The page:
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Between going back to school and working, money has always been tight. But last month, I looked at my credit card bill and realized: Holy moly, I don’t have enough money in my checking account to pay my bill.

I was mad at myself. I could not remember one thing that I bought last month. Scanning the credit card bill, I saw retail stores, Starbucks, wedding gifts for friends, and dinner out with friends.

With four weeks until I had to pay the bill, there was nothing else to do but cut spending. So, I forced myself on a 30 day financial diet. The rules were simple: I could only spend money on essentials. I defined essentials as food, medicine/doctor visits, and anything else I needed to either stay healthy or be within the law (like the new driver’s license I had to get). Non-essentials were everything else and a “NO-NO” for the next 30 days.

  • The first week was hard. I felt like an addict, detoxing from my lifestyle’s naughty ways. I was forced to *remember* to bring lunch from home; I said no to social events; and I had to learn to make ice coffees. I felt somewhat alone and isolated.
  • But by the second week, I began to feel empowered. I realized how easy it was to go an entire day without handing over my hard-earned cash! When a coworker wanted to meet at Starbucks, I found the courage to tell her that I was on a financial diet. Instead, I suggested that we meet in the courtyard and I could bring caffeinated beverages from home!
  • By the third and fourth week, I learned to socialize within my nonexistent budget. I invited friends over or I would go to the bar and sip on a water with lemon (I’ll keep my $6 thankyouverymuch). And my financial diet had an effect on my waistline too! I lost 4 lbs just from eating more food from home.

After a month, my credit card bill began to look more manageable. And the whole experience was so rewarding that I signed myself up with another 30 days, with slightly altered rules.

Need to go on a financial diet? This is how I made the last thirty days so enjoyable:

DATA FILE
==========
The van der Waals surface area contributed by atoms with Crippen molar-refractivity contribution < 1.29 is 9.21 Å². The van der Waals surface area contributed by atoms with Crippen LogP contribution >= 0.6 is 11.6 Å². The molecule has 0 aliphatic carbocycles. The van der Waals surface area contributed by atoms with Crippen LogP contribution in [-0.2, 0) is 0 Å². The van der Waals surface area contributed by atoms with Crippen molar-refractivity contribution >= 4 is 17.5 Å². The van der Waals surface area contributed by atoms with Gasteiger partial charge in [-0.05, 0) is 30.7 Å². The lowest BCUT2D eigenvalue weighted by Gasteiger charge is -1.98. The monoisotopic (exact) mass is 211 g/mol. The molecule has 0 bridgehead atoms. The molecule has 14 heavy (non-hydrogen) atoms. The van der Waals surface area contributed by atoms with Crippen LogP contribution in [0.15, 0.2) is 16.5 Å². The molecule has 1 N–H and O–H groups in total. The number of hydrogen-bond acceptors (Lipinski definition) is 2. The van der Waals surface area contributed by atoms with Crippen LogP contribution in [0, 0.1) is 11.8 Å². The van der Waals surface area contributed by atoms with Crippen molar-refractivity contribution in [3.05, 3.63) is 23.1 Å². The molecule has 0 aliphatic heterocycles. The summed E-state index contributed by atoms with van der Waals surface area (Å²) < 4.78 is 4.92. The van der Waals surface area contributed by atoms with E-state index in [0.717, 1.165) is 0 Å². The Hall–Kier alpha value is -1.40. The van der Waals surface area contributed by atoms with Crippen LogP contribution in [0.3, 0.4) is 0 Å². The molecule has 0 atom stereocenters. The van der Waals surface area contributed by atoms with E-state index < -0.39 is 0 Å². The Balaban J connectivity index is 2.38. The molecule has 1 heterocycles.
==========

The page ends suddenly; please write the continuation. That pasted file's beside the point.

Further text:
1. Scrutinize Your Credit Card Bills From the Last Three Months: Before you begin your financial diet, you must do inventory of your spending. I like to put my spending in categories: grocery store, clothes, gas, eating/snacking out. Determine what is essential and what is not, and set your own rules.

2. Unsubscribe from Retail and Daily Deal Emails: Those twenty emails a day I got from my favorite retailers enticing me with 40% off sales or some local service for half off was killing my budget. I had to remind myself that there will always be another sale. And if that sale was really that good, I would hear about it from my favorite couponing websites. I can always resubscribe at a later date!

3. Learn to Make Your Favorite Caffeinated Drinks: The Internet is full of recipes for your favorite drink. Make it at home, experiment, have your kids help!  The morning muffin, bagel, or pastry – you can make a huge batch on Sunday and take one with you each day. Need another drink mid-day? Bring a box of tea bags and leave it at work. Add a fun-size candy and you have yourself a rewarding mid-day treat.

4. Fall in Love with Leftovers: In order for me to get excited about my home-made lunch, I got creative. Instead of making spaghetti for dinner, then eating it the next day for lunch, I started making two meals at once for dinner. The spaghetti would be dinner, and the pizza I was baking was for lunch. That way, I was excited to eat something new and did not want to ditch it for something else.

5. Wait To Send Your Wedding Gifts: Wedding etiquette allows you to send a gift up to a year after the wedding. So, with twelve months to send your gift, you can wait for a coupon to come out or for an item to go on sale. These savings will make big difference financially in the long run!

The 30 day financial diet is the reboot button you need to change your spending and your mind on what is necessary. It may seem hard, but it is truly rewarding. Your budget will thank you in the end!

This has been a guest post by Jul from Bethesda, MD
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